New York City Mayor Eric Adams has unveiled new anti-trash technology as part of the next phase of the city’s “war on trash.”

New York City has undertaken significant efforts to overhaul its waste management system, including efforts to containerize the city’s trash – ensuring it is off the streets and into secure, rodent-resistant containers. Adams recently announced a new data-driven containerization strategy, which will help the city identify the best trash containers for buildings of different sizes.

“Rats and black bags are heading off our streets — no room for them in a containerized New York City,” said Deputy Mayor for Operations Meera Joshi. “Thanks to the hard work of DSNY [New York Department of Sanitation], we have a smart containerization plan that meets the diverse needs of the city. New Yorkers and visitors are getting the clean, welcoming streets they deserve.”

Under the new data-drive model, buildings with 31 or more residential units will be required to use stationary, on-street containers for their trash, serviced by new automated side-loading garbage truck. The city noted that those on-street containers will be assigned to a specific building, and will be used solely for residents of that building.

Buildings with 10 to 30 units will be able to choose between stationery on-street containers and smaller wheelie bins. Buildings with one to nine residential units will be required to put their trash in individual wheelie bins starting this fall. The city explained that this model was informed by a volumetric analysis of how much trash buildings of different sizes produce, on average.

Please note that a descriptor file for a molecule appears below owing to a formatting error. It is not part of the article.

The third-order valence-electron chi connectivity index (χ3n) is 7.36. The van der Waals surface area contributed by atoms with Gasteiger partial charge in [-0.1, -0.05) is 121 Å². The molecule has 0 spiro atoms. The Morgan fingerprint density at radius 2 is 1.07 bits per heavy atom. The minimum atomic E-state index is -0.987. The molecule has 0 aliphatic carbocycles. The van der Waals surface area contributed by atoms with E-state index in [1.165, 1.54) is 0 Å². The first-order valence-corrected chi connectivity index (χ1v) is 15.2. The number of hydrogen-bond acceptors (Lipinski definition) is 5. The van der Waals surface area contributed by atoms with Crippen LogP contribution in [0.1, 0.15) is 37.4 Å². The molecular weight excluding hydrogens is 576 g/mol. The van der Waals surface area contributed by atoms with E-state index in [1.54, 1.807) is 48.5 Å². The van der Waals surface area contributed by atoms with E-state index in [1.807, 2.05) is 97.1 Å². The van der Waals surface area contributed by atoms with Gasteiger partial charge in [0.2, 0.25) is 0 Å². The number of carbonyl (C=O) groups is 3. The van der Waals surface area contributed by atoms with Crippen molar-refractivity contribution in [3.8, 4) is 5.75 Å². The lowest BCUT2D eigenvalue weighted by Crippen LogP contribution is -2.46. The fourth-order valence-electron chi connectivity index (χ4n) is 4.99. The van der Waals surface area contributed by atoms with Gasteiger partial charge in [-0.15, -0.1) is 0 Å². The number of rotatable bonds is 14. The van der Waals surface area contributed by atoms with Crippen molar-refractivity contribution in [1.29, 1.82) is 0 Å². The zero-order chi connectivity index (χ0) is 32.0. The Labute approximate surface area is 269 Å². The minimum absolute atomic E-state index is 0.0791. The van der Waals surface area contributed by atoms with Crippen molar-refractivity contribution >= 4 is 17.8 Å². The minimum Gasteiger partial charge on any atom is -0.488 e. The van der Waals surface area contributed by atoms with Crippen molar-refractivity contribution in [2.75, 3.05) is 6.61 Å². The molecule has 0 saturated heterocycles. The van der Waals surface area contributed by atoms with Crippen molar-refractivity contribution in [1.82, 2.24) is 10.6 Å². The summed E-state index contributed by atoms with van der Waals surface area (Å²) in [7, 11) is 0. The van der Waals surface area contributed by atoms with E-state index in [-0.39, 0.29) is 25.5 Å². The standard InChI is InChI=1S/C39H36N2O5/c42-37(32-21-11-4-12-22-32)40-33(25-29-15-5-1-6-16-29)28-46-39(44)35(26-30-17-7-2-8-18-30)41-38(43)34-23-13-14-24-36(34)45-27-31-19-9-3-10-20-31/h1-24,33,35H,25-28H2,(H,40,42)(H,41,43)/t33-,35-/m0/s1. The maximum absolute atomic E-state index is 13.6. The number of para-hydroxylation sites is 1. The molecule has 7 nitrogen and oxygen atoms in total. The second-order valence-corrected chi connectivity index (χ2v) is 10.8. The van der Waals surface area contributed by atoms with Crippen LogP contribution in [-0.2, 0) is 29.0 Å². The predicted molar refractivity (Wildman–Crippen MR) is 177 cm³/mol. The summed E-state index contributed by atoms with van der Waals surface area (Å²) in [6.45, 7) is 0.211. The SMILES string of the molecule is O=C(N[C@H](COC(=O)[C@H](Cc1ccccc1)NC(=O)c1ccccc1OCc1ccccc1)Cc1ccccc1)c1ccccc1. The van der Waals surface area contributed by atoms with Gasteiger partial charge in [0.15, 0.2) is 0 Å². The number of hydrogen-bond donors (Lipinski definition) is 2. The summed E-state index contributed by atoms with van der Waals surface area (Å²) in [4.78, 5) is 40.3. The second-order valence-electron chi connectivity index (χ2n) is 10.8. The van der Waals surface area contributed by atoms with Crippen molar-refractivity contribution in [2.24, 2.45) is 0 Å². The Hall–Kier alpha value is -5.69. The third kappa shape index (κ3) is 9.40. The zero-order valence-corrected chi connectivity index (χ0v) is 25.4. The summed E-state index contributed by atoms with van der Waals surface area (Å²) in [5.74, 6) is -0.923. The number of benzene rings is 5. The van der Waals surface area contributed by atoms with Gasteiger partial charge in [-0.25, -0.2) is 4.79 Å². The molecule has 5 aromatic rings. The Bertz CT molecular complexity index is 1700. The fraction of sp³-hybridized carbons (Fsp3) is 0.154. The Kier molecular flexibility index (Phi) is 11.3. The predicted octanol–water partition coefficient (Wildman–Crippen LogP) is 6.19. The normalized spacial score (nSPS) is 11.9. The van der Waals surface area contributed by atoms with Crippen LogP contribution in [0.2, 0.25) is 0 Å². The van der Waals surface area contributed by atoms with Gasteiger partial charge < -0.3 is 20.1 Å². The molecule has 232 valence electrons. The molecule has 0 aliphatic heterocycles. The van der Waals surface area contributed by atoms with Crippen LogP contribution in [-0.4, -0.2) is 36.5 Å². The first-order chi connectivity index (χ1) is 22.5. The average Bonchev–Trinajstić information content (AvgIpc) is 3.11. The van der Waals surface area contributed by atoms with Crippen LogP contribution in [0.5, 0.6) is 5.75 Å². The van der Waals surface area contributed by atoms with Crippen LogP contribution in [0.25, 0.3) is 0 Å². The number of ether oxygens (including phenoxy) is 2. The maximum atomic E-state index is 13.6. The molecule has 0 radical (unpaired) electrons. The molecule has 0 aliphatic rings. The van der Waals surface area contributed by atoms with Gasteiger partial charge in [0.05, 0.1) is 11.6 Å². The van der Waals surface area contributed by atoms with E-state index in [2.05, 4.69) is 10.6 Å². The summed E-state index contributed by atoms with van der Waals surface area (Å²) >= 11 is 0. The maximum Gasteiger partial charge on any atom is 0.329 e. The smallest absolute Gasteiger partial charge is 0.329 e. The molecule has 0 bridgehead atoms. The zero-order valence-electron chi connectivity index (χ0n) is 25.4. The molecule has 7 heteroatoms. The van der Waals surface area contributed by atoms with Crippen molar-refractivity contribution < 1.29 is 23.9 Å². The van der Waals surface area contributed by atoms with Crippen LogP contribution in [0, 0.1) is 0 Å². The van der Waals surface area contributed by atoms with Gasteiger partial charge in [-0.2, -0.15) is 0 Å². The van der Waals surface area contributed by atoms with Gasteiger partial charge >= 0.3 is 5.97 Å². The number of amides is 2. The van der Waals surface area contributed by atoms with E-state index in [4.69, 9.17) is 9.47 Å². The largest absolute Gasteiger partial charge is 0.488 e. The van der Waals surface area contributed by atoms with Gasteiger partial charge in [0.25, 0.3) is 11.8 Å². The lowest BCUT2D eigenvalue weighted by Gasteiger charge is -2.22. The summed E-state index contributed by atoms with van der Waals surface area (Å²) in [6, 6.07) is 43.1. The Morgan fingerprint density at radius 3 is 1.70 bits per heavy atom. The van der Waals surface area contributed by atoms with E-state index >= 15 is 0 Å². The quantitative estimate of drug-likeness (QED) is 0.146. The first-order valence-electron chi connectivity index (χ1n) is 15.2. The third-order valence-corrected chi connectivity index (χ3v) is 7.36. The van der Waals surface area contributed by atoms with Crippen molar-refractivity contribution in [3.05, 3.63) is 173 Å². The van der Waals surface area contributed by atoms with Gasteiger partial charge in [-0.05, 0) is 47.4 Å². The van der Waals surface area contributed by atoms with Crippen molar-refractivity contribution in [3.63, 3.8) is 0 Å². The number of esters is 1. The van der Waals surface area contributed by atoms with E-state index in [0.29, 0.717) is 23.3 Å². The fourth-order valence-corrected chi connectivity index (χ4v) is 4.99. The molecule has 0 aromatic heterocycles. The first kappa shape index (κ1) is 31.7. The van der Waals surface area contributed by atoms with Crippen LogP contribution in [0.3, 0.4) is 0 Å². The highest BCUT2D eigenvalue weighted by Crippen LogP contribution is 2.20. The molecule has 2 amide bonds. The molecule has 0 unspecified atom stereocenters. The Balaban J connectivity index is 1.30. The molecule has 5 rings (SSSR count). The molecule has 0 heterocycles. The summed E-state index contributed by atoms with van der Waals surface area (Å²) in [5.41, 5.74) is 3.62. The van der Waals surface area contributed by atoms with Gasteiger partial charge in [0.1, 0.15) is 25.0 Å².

“New Yorkers have been clear: they’ve had enough of the black bags occupying our sidewalks, enough of the oozing garbage juice, and enough of being told that other global cities can have something that we can’t,” said DSNY Commissioner Jessica Tisch. “This administration rejects the cynicism that says things can’t change, and the speed at which we’ve moved to change the relationship between 8.3 million New Yorkers and 44 million daily pounds of trash cannot be overstated.”

The city also unveiled a new automated, side-loading garbage truck, which is says will remove a major barrier to containerizing trash from high-density residential buildings. The truck was unveiled ahead of schedule, according to the mayor’s office. His office explained that less than one year ago, industry experts estimated that development of this prototype truck would take up to five years. The city noted that the rapid development of this prototype will be followed by substantial testing and training.

“Today marks an historic win in the war on trash,” said New York State Assemblymember Jenifer Rajkumar. “Four years ahead of schedule, we are taking major strides toward citywide waste containerization, launching automated side-loading collection trucks and using data models to rightsized containers. Once we containerize waste, we rid our streets of the unsightly mountains of garbage bags where rats feast away, instead securing those bags in rodent-proof containers … Through the dedication of Mayor Adams and Sanitation Commissioner Tisch, we will enjoy a city where streets are immaculate, trash is out of sight, and rats are begging for food.”

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Kate Polit
Kate Polit
Kate Polit is MeriTalk SLG's Assistant Copy & Production Editor, covering Cybersecurity, Education, Homeland Security, Veterans Affairs